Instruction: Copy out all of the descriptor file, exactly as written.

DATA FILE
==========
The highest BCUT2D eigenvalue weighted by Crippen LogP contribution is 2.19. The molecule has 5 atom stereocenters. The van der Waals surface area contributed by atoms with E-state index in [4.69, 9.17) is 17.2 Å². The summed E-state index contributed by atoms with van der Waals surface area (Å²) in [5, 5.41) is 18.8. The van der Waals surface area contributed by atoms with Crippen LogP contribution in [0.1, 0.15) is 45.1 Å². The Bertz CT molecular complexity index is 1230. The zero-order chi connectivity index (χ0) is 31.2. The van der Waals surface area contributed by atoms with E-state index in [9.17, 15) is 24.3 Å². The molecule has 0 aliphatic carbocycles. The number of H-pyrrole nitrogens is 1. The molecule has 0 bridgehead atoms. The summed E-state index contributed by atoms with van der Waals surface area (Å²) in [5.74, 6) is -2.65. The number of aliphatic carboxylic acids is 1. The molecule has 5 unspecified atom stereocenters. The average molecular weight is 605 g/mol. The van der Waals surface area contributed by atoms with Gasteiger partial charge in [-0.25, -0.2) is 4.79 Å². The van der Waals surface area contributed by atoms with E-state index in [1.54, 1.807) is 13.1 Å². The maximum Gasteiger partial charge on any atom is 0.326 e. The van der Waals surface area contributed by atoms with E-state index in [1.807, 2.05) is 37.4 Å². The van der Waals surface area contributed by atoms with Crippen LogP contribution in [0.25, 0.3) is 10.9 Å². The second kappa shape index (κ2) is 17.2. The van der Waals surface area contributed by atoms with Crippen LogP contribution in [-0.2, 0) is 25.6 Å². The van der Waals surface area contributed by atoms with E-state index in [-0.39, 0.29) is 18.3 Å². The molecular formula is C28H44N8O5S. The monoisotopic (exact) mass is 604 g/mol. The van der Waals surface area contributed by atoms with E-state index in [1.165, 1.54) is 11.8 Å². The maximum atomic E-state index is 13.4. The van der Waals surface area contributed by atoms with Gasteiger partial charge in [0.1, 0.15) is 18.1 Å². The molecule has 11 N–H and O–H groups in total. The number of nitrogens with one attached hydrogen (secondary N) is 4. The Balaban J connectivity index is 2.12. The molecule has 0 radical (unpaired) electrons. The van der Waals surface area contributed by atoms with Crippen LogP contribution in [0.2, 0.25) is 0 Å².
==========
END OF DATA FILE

The highest BCUT2D eigenvalue weighted by Crippen LogP contribution is 2.19. The molecule has 5 atom stereocenters. The van der Waals surface area contributed by atoms with E-state index in [4.69, 9.17) is 17.2 Å². The summed E-state index contributed by atoms with van der Waals surface area (Å²) in [5, 5.41) is 18.8. The van der Waals surface area contributed by atoms with Crippen LogP contribution in [0.1, 0.15) is 45.1 Å². The Bertz CT molecular complexity index is 1230. The zero-order chi connectivity index (χ0) is 31.2. The van der Waals surface area contributed by atoms with E-state index in [9.17, 15) is 24.3 Å². The molecule has 0 aliphatic carbocycles. The number of H-pyrrole nitrogens is 1. The molecule has 0 bridgehead atoms. The summed E-state index contributed by atoms with van der Waals surface area (Å²) in [5.74, 6) is -2.65. The number of aliphatic carboxylic acids is 1. The molecule has 5 unspecified atom stereocenters. The average molecular weight is 605 g/mol. The van der Waals surface area contributed by atoms with Gasteiger partial charge in [-0.25, -0.2) is 4.79 Å². The van der Waals surface area contributed by atoms with E-state index in [1.54, 1.807) is 13.1 Å². The maximum Gasteiger partial charge on any atom is 0.326 e. The van der Waals surface area contributed by atoms with E-state index in [1.807, 2.05) is 37.4 Å². The van der Waals surface area contributed by atoms with Crippen LogP contribution in [0.25, 0.3) is 10.9 Å². The second kappa shape index (κ2) is 17.2. The van der Waals surface area contributed by atoms with Crippen LogP contribution in [-0.2, 0) is 25.6 Å². The van der Waals surface area contributed by atoms with E-state index in [-0.39, 0.29) is 18.3 Å². The molecular formula is C28H44N8O5S. The monoisotopic (exact) mass is 604 g/mol. The van der Waals surface area contributed by atoms with E-state index in [1.165, 1.54) is 11.8 Å². The maximum atomic E-state index is 13.4. The van der Waals surface area contributed by atoms with Gasteiger partial charge in [0.1, 0.15) is 18.1 Å². The molecule has 11 N–H and O–H groups in total. The number of nitrogens with one attached hydrogen (secondary N) is 4. The Balaban J connectivity index is 2.12. The molecule has 0 radical (unpaired) electrons. The van der Waals surface area contributed by atoms with Crippen LogP contribution in [0.2, 0.25) is 0 Å².